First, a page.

1976: After a night of binge drug use, a 24 year old man walked into a donut shop just before 6 am and pulled out a .38 revolver to hold up the store. An off duty armed security guard was finishing coffee at a table and when the robber turned the gun towards him, the guard fired a single round of .44 Special, impacting just to the upper right of the sternum. The robber looked surprised, dropped his gun and then looked down at his chest. He calmly walked outside and sat down on the curb then lay on his back to die a minute or so later.

nate45
January 31, 2009, 08:44 AM
I'll say the same thing about the .22 LR handgun as I do the .25 ACP, it is not better than having nothing, its better than not having a gun. They both fire a projectile that is capable of reaching the heart, brian and spine. That fact gives them a significant advantage over knifes, impact weapons and bare hands. If fact in all actuality they are no less deadly than a .45 ACP or 9 mm Para, it just takes greater skill and shot placement to utilize that lethality. Ironically the .22 and .25 are most often selected and carried by the least skilled users.

'A .22 looks small, till someone points one at you'- Elmer Keith

If someone points a .22 at you with obviously deadly intent and you aren't afraid, you are either stupid, ignorant, mentally ill, on drugs, or possibly all four.

So lets suppose your assailant fails into the not afraid category, thats when you have to back up the threat of your .22 with deadly marksmanship.

Back in the day when I regularly carried a .22 or .25 as a BUG or sometimes even a primary weapon, I constantly practiced making rapid, accurate head shots from two or three yards. If you know someone that can take getting shot six to nine times in the face with a .25 or .22 in 2 seconds or less, I'd like... on second thought I don't want to meet them.:)

skoro
January 31, 2009, 09:51 AM
I enjoy shooting my .22lr firearms, both rifle and handguns. My .22 handguns are a revolver and an autoloader. I can fire both pretty well, as the lack of recoil makes the sight picture pretty consistent from shot to shot.

Would I consider either for self defense? Only in a terribly unlikely scenario. Something like one of them was the only thing within reach while I'm under assault. And I keep them unloaded and stowed away when not in use.

The .22 can serve for self-defense, but it's a poor choice. It beats harsh words, but almost any other firearm is going to do a better job. I think the likelihood of a .22 stopping a determined attacker is very slim.

David Armstrong
January 31, 2009, 12:52 PM
Not if you had an equal number of shootings for each--- with each shooting having the same number of hits and same shot placement.
But that is a horribly big "if", so we need to really look at what happens. By the same token, "if" you had more shootings with other calibers you might have more failures to stop with them. The truth is that handgun rounds of all calibers are fairly poor stoppers, sometimes they work well, sometimes they don't, and there just isn't any evidence to indicate the smaller calibers are any less effective than the large calibers in real-world SD instances.

David Armstrong
January 31, 2009, 01:19 PM
You can say without reservation that all LE officers prefer to carry heavy guns?
No, I can't say that, I didn't say that, and I won't say that. What I said was that your claim was not correct. Some officers prefer to carry lighter and smaller guns, some prefer to carry bigger and heavier guns.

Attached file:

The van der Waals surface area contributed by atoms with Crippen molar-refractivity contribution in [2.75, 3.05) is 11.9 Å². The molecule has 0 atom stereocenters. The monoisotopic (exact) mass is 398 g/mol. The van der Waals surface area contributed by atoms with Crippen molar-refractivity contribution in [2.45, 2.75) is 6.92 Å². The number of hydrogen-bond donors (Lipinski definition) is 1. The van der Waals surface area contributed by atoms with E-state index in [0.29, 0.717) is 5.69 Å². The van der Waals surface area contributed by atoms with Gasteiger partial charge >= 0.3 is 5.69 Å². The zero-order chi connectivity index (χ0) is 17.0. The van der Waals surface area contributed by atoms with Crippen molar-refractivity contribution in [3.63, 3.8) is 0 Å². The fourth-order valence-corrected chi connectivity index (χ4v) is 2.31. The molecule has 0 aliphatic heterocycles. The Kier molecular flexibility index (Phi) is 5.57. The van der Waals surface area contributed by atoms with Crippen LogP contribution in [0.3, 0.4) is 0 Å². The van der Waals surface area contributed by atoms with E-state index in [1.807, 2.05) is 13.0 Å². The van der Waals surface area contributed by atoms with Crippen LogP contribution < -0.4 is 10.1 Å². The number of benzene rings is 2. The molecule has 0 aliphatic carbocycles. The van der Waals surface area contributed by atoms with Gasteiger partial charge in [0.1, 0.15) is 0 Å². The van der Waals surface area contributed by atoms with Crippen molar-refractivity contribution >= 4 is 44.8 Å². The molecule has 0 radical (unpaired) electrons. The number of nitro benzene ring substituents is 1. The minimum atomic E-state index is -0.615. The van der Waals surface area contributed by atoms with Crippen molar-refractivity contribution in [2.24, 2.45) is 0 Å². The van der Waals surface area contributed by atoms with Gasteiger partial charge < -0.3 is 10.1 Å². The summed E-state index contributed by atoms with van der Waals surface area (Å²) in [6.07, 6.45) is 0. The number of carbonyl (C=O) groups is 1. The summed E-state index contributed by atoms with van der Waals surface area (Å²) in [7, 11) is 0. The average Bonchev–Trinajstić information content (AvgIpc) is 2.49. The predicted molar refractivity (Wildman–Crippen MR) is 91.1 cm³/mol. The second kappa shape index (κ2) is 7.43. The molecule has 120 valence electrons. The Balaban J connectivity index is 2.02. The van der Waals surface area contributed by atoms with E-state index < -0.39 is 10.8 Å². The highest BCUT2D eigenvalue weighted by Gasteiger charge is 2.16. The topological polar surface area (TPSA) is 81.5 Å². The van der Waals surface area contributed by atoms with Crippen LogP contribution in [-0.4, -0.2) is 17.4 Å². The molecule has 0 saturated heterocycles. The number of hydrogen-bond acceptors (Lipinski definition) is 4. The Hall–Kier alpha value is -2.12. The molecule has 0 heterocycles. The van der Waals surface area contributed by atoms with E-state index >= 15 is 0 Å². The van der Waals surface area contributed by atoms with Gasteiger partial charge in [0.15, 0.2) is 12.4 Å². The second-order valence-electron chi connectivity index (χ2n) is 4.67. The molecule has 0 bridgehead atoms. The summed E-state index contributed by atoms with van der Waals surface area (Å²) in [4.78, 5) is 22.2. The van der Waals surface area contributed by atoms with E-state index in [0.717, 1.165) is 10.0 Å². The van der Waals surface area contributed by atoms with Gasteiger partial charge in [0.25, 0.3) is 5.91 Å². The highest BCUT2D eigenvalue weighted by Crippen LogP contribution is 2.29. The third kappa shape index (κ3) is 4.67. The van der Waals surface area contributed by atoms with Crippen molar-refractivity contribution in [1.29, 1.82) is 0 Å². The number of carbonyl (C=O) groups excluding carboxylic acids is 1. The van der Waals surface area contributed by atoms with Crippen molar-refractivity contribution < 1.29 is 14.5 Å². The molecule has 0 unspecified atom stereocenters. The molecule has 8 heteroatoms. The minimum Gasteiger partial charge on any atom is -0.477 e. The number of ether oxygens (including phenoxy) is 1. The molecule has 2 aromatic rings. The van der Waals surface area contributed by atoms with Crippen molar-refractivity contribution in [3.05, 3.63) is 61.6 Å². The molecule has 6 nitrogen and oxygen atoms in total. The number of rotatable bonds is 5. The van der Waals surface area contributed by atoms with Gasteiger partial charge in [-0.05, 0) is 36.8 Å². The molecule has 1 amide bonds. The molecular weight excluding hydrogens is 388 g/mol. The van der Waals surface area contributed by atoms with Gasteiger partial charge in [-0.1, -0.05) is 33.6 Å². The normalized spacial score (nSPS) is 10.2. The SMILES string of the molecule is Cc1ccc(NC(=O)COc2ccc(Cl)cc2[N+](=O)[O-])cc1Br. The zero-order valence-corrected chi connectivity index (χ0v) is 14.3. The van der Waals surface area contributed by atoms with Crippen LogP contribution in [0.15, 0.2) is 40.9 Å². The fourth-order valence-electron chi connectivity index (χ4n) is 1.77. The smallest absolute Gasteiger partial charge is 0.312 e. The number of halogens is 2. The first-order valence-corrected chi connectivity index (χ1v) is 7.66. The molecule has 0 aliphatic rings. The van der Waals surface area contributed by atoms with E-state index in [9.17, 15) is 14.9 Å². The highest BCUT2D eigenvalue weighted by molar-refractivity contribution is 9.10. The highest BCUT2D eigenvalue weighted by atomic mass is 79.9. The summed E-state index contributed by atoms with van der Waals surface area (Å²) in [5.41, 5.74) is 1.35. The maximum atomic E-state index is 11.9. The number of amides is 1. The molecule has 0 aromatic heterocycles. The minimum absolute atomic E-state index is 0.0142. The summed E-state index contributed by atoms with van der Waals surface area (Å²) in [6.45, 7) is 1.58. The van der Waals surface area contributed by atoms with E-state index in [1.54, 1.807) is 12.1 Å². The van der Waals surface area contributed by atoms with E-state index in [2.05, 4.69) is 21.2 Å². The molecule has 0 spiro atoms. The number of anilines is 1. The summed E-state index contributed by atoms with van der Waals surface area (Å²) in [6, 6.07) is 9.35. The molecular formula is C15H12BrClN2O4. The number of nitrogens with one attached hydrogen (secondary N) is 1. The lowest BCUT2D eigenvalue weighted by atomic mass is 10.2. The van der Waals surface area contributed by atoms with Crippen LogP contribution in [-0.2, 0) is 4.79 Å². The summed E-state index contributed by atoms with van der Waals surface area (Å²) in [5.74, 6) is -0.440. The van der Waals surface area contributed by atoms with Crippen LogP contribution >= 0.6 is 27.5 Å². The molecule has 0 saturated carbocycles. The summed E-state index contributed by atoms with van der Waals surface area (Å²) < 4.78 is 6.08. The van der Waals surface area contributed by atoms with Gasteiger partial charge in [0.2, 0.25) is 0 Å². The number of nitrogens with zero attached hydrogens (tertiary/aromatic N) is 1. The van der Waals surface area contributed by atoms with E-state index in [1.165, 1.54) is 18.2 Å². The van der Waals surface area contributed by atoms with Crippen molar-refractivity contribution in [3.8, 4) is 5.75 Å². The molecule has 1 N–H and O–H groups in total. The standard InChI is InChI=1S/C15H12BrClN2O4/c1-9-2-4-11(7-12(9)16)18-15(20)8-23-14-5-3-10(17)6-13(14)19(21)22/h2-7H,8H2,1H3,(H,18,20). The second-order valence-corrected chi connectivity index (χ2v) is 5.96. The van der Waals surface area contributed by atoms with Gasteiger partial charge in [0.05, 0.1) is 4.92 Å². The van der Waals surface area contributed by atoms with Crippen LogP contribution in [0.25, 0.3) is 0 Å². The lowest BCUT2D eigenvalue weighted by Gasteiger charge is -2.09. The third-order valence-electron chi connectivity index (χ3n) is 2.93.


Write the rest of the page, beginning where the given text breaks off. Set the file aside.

And if they don't carry heavier guns in a large caliber because smaller guns in smaller calibers are less likely to do the job, then exactly why do they carry those big heavy guns? Just to look cool?
Never under-estimate the "cool factor" with LEOs, just like other folks. But the point is that the issue is irrelevant. LEOs have a different role and mission than non-LE users, and that determines to some extent what guns and calibers are picked. Even in LE different agencies choose different guns and different calibers based in part on different needs.
Yes, and the only way to ensure that you are no longer in danger is to put the BG down. If he doesn't go down, he is still a threat.
Sorry, but if the BG is running away, or he has stopped his attack, you don't get to "put him down" in most jurisdictions, and you don't need to in any jurisdication.
LE officers are no more allowed to continue shooting someone once he is no longer a threat than any armed citizen.
So what? Nobody has said they are.
Taken out of context. It needs to be responded to along with the second part of the paragraph.
The context is just fine. Whether or not a BG is likely to surrender to LE has nothing to do with whether or not a BG is likely to press an attack against an armed non-LE.
Quite valid, actually.
No. If you think that being told to "go away and stop bothering me or I will hurt you" has the same effect on a person as as "I am going to force you to go someplace you don't want to go and lock you up for several years against your will" are anywhere close to the same, we obviously have a complete disconnect.
Nice dodge of the point. The fact is that there are situations where an armed citizen might need to shoot through a barrier.
No dodge at all. As I said, there are lots of things you can imagine, lots of "might" considerations. How likely those are is a different story, as you seem to admit later on in that statement.
Is this you now discussing reality? Grizzly bears in downtown Topeka? Really?
You are the one who said "The bottom line is that anyone who feels the need to carry a firearm should probably carry one that is most likely to get the job done in all situations." If you want to change that now to something a bit more reasonable, as you seem to, I'm all for it.